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Dec 02, 1996 06:08 PM
by Kim Poulsen

I could not resist posting the hard facts on copyright. It's against
my principles, as Patrick is on his own, but the question is vital
to me. The following is from the Berne Convention (1971 Paris
revision) and the US Copyrights Acts - either verbatim or
rendered freely.

The "Berne Convention" is the Convention for the Protection
of Literary and Artistic Works, signed at Berne, Switzerland,
on September 9, 1886, and all acts, protocols, and revisions thereto.

Copyright law is quite explicit that the making of what
are called "derivative works" -- works based or derived from another
copyrighted work -- is the exclusive province of the owner of the original
work. This is true even though the making of these new works is a
highly creative process. If you write a story using settings or characters
from somebody else's work, you need that author's permission.

National treatment: Under Berne, an author's rights are respected in
another country as though the author were a national (citizen) of that
country (Art. 5(1)).  For example, works by U.S. authors are protected by
French copyright in France, and vice versa, because both the U.S. and
France are signatories to Berne.

Minimum terms of protection:  Under Berne, the minimum duration for
copyright protection is the life of the author plus 50 years (Art. 7(1)).
Signatory nations may have provide longer durations if they so choose.

What is "public domain?"

In contrast to copyright is "public domain."  A work in the public domain
is one that can be freely used by anyone for any purpose.

It used to be that if a work was published without notice, it lost all
copyright, and entered the public domain.  That's no longer true, and now
public domain is more the exception than the rule.

There are still a number of ways that a work may be public domain.

 - The copyright may have expired...........................

 - The copyright might have been forfeited.  For example, the work
   may have been published without notice prior to the change in
   the law that eliminated the notice requirement (March 1, 1988,
   the effective date of the Berne Convention Implementation Act,
   PL 100-568, 102 Stat. 2853).

here's a short analysis of copyright
duration. (from US copyrights act)

Generally, for works created in 1978 or later, a copyright lasts for
fifty years beyond the life of the work's author, after which it lapses
into public domain.  17 U.S.C. 302(a).  If the work is prepared by two or
more authors (a "joint work"), its copyright lasts for fifty years after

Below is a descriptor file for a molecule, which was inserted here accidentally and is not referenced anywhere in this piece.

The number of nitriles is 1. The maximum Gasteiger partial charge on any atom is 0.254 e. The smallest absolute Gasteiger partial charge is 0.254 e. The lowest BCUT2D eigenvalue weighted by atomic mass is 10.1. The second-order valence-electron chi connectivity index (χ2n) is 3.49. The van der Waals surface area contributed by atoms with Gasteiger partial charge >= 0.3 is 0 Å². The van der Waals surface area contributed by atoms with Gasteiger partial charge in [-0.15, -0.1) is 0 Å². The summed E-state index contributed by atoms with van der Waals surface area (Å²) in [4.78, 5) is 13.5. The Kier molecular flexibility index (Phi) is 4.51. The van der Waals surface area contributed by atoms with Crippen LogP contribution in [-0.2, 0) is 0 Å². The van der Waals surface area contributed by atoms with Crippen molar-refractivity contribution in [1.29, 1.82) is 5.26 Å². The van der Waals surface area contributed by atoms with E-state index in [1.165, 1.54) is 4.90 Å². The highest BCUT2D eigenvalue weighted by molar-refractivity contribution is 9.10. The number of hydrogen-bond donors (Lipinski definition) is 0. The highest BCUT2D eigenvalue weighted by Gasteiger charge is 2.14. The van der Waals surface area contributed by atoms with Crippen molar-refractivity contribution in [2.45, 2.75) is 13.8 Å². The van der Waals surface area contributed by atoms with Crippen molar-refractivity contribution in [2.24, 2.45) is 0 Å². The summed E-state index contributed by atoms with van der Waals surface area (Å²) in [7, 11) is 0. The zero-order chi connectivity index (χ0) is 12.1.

the last surviving author dies.  17 U.S.C. 302(b).  For anonymous and
pseudonymous works, and for works made for hire, copyright exists for 100
years from the date of creation, or 75 years from the date of first
publication, whichever comes first.  17 U.S.C. 302(c).  No renewal is
necessary or permitted.  (The year 1978 in this paragraph is because
January 1, 1978 is the date on which the Copyright Act of 1976 took

For works published in the years 1904 through 1963, the copyright lasted
for 28 years from date of publication; if the copyright was not renewed,
it lapsed, and the work went into the public domain.  Another 28 years of
protection could be obtained by filing a renewal, for a total term of 56
years (1906 comes from the fact that the U.S. effectively switched to a
47-year second term in 1962, and 1962 minus 56 (the old maximum duration
of two 28-year terms) equals 1906).  If the copyright was not renewed
after its initial 28-year term, the work lapsed into public domain.
Generally, all copyrights secured in 1918 or earlier lapsed at the latest
in 1993 and are now in public domain (1993 (last year) minus 75 equals
1918).  Copyrights secured in the period 1919 through 1949 continue to
exist only if they were renewed, and expire in the period 1994 through

Once a work is in the public domain, whether by expiration of copyright
or by expressly being dedicated to the public domain by its copyright
holder, it can never again regain copyrighted status.


In short, Patrick could do just about anything (including selling us his
copy) - except copyright it or impose any limitations on its use
whatsoever (even notes like - "this may only be used....etc." are
slightly out of order.)

Please check out:

Thank you,


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